On display at the Midwest Genealogy Center is a collection of replica Revolutionary War flags courtesy of the Kansas City Chapter, Missouri Society of the Sons of the Revolution and the Harry S. Truman Chapter of the Missouri Society, Sons of the American Revolution. Stars and Stripes, the Grand Ole Flag, the Star-Spangled Banner or whatever you call it, the thirteen stripes and fifty stars we know today is not the flag the country used during its battle for freedom. In the Revolutionary War, each colony, each military unit, had its own flag.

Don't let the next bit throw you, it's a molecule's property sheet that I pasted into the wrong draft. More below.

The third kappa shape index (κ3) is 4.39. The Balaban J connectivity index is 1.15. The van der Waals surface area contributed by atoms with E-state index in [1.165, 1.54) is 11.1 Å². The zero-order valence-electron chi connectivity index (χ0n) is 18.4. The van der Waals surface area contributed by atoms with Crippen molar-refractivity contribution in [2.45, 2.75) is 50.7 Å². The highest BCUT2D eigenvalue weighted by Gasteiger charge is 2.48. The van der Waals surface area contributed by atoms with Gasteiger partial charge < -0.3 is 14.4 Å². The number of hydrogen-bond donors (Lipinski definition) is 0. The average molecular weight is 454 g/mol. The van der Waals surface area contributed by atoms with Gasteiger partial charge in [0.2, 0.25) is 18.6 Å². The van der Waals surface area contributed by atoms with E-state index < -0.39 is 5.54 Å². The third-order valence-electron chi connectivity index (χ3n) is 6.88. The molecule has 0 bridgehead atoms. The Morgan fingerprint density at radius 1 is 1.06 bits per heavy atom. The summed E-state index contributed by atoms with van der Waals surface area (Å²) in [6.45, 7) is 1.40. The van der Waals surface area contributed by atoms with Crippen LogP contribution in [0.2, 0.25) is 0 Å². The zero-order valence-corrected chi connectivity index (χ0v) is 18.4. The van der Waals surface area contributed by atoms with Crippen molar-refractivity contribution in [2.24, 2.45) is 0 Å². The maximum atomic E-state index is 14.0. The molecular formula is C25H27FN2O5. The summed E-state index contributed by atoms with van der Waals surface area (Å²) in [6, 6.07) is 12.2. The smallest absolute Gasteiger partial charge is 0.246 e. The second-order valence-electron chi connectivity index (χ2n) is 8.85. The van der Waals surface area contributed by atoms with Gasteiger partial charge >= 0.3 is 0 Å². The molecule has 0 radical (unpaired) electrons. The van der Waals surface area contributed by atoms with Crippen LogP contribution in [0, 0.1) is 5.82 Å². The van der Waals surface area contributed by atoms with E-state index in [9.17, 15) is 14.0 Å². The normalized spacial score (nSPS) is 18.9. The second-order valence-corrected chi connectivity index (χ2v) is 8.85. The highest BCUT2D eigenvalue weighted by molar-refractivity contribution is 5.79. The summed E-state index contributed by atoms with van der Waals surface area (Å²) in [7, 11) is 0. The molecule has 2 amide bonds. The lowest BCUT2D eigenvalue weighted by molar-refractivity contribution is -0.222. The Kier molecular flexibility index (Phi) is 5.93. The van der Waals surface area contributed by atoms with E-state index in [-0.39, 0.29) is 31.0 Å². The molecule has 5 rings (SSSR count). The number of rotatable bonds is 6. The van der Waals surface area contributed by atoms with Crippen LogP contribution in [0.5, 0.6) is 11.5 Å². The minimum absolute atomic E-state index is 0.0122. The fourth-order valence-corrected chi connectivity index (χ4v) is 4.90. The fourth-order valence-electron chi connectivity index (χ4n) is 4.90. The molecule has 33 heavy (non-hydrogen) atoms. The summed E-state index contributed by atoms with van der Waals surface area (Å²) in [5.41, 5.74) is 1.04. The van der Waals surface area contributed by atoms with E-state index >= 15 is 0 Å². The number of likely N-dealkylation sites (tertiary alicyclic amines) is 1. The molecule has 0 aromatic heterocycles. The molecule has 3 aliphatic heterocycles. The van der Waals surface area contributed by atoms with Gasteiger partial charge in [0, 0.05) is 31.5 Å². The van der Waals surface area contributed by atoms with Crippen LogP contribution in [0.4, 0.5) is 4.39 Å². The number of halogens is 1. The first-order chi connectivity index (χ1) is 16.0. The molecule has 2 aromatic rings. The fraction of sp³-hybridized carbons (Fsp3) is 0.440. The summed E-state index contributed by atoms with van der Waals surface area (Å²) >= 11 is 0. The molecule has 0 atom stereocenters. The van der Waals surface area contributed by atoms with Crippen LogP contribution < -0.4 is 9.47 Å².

It must have been a muggy night in the Chesapeake; the air thick with gunpowder that fogged the streaks and bursts of cannonfire fired from the British Royal Navy upon Fort McHenry. Blasts and roaring booms broke taut moments of silence, and American patriot Francis Scott Key watched from a distance, not knowing if the United States had survived the day long offensive. It was September 14, 1814, and the future of the United States was in the gravest of dangers. How could he have felt, knowing that his country, still in its infancy, clung to the hope that the soldiers